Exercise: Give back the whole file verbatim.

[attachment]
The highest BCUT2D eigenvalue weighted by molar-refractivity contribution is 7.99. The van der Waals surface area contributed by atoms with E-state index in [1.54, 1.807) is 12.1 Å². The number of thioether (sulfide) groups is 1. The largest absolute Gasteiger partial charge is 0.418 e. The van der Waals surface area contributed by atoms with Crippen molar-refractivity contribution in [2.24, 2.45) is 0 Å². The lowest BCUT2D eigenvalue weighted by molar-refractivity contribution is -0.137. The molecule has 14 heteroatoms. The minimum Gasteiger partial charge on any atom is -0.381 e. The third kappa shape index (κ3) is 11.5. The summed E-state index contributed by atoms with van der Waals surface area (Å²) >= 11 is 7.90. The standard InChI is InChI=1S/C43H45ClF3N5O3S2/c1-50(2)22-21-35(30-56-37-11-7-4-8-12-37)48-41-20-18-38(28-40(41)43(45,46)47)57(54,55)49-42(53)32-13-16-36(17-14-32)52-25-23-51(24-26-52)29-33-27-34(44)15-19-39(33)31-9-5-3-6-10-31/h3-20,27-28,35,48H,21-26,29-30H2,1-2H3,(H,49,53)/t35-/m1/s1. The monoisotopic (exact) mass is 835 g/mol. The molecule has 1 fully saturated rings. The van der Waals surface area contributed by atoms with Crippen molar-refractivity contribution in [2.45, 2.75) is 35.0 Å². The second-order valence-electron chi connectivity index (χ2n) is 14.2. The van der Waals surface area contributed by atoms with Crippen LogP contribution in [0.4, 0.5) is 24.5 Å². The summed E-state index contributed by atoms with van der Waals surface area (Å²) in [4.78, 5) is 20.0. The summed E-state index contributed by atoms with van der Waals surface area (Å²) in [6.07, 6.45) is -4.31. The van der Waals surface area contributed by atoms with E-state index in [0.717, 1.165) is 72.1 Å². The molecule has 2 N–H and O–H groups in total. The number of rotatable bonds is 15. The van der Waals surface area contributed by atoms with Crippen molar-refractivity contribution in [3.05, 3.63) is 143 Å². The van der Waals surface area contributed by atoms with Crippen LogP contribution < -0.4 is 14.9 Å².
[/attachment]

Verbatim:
The highest BCUT2D eigenvalue weighted by molar-refractivity contribution is 7.99. The van der Waals surface area contributed by atoms with E-state index in [1.54, 1.807) is 12.1 Å². The number of thioether (sulfide) groups is 1. The largest absolute Gasteiger partial charge is 0.418 e. The van der Waals surface area contributed by atoms with Crippen molar-refractivity contribution in [2.24, 2.45) is 0 Å². The lowest BCUT2D eigenvalue weighted by molar-refractivity contribution is -0.137. The molecule has 14 heteroatoms. The minimum Gasteiger partial charge on any atom is -0.381 e. The third kappa shape index (κ3) is 11.5. The summed E-state index contributed by atoms with van der Waals surface area (Å²) >= 11 is 7.90. The standard InChI is InChI=1S/C43H45ClF3N5O3S2/c1-50(2)22-21-35(30-56-37-11-7-4-8-12-37)48-41-20-18-38(28-40(41)43(45,46)47)57(54,55)49-42(53)32-13-16-36(17-14-32)52-25-23-51(24-26-52)29-33-27-34(44)15-19-39(33)31-9-5-3-6-10-31/h3-20,27-28,35,48H,21-26,29-30H2,1-2H3,(H,49,53)/t35-/m1/s1. The monoisotopic (exact) mass is 835 g/mol. The molecule has 1 fully saturated rings. The van der Waals surface area contributed by atoms with Crippen molar-refractivity contribution in [2.45, 2.75) is 35.0 Å². The second-order valence-electron chi connectivity index (χ2n) is 14.2. The van der Waals surface area contributed by atoms with Crippen LogP contribution in [0.4, 0.5) is 24.5 Å². The summed E-state index contributed by atoms with van der Waals surface area (Å²) in [4.78, 5) is 20.0. The summed E-state index contributed by atoms with van der Waals surface area (Å²) in [6.07, 6.45) is -4.31. The van der Waals surface area contributed by atoms with E-state index in [0.717, 1.165) is 72.1 Å². The molecule has 2 N–H and O–H groups in total. The number of rotatable bonds is 15. The van der Waals surface area contributed by atoms with Crippen molar-refractivity contribution in [3.05, 3.63) is 143 Å². The van der Waals surface area contributed by atoms with Crippen LogP contribution < -0.4 is 14.9 Å².